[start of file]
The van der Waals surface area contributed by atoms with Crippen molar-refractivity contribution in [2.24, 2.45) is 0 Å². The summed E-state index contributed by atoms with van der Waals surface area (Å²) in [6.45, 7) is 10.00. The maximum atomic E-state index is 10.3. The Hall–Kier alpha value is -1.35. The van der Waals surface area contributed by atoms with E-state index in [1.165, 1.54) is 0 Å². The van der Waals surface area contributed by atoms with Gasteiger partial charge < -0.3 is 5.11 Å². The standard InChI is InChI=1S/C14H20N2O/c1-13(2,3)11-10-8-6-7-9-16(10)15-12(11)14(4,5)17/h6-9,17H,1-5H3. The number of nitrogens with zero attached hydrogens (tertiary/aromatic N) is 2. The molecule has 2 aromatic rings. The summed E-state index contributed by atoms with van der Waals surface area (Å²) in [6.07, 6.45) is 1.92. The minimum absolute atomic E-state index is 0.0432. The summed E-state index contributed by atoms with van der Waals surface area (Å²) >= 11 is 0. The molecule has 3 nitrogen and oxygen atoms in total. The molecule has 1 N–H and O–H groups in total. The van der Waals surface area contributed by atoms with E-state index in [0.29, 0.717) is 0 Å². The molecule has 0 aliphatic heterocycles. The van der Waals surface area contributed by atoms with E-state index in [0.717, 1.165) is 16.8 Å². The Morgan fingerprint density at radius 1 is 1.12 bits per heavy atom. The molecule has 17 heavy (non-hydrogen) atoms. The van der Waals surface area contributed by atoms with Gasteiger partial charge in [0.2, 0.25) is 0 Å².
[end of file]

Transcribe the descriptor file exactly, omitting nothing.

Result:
The van der Waals surface area contributed by atoms with Crippen molar-refractivity contribution in [2.24, 2.45) is 0 Å². The summed E-state index contributed by atoms with van der Waals surface area (Å²) in [6.45, 7) is 10.00. The maximum atomic E-state index is 10.3. The Hall–Kier alpha value is -1.35. The van der Waals surface area contributed by atoms with E-state index in [1.165, 1.54) is 0 Å². The van der Waals surface area contributed by atoms with Gasteiger partial charge < -0.3 is 5.11 Å². The standard InChI is InChI=1S/C14H20N2O/c1-13(2,3)11-10-8-6-7-9-16(10)15-12(11)14(4,5)17/h6-9,17H,1-5H3. The number of nitrogens with zero attached hydrogens (tertiary/aromatic N) is 2. The molecule has 2 aromatic rings. The summed E-state index contributed by atoms with van der Waals surface area (Å²) in [6.07, 6.45) is 1.92. The minimum absolute atomic E-state index is 0.0432. The summed E-state index contributed by atoms with van der Waals surface area (Å²) >= 11 is 0. The molecule has 3 nitrogen and oxygen atoms in total. The molecule has 1 N–H and O–H groups in total. The van der Waals surface area contributed by atoms with E-state index in [0.29, 0.717) is 0 Å². The molecule has 0 aliphatic heterocycles. The van der Waals surface area contributed by atoms with E-state index in [0.717, 1.165) is 16.8 Å². The Morgan fingerprint density at radius 1 is 1.12 bits per heavy atom. The molecule has 17 heavy (non-hydrogen) atoms. The van der Waals surface area contributed by atoms with Gasteiger partial charge in [0.2, 0.25) is 0 Å².